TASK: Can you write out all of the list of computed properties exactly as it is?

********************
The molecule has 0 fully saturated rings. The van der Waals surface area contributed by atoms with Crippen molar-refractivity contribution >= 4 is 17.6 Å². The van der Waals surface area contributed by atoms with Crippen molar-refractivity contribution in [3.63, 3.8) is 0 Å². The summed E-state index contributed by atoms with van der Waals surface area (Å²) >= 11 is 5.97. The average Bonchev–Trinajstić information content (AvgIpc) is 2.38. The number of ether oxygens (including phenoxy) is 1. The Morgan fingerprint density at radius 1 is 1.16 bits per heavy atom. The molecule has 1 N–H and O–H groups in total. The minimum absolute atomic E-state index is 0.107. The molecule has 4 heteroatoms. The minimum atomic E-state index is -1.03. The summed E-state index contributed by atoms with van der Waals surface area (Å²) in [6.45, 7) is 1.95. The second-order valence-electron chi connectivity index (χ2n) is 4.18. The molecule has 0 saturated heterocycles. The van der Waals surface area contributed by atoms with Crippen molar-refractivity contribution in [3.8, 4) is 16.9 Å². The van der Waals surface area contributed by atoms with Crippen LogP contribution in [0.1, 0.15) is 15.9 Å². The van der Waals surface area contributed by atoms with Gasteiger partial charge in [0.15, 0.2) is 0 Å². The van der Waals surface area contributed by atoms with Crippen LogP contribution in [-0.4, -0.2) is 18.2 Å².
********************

The molecule has 0 fully saturated rings. The van der Waals surface area contributed by atoms with Crippen molar-refractivity contribution >= 4 is 17.6 Å². The van der Waals surface area contributed by atoms with Crippen molar-refractivity contribution in [3.63, 3.8) is 0 Å². The summed E-state index contributed by atoms with van der Waals surface area (Å²) >= 11 is 5.97. The average Bonchev–Trinajstić information content (AvgIpc) is 2.38. The number of ether oxygens (including phenoxy) is 1. The Morgan fingerprint density at radius 1 is 1.16 bits per heavy atom. The molecule has 1 N–H and O–H groups in total. The minimum absolute atomic E-state index is 0.107. The molecule has 4 heteroatoms. The minimum atomic E-state index is -1.03. The summed E-state index contributed by atoms with van der Waals surface area (Å²) in [6.45, 7) is 1.95. The second-order valence-electron chi connectivity index (χ2n) is 4.18. The molecule has 0 saturated heterocycles. The van der Waals surface area contributed by atoms with Crippen molar-refractivity contribution in [3.8, 4) is 16.9 Å². The van der Waals surface area contributed by atoms with Crippen LogP contribution in [0.1, 0.15) is 15.9 Å². The van der Waals surface area contributed by atoms with Gasteiger partial charge in [0.15, 0.2) is 0 Å². The van der Waals surface area contributed by atoms with Crippen LogP contribution in [-0.4, -0.2) is 18.2 Å².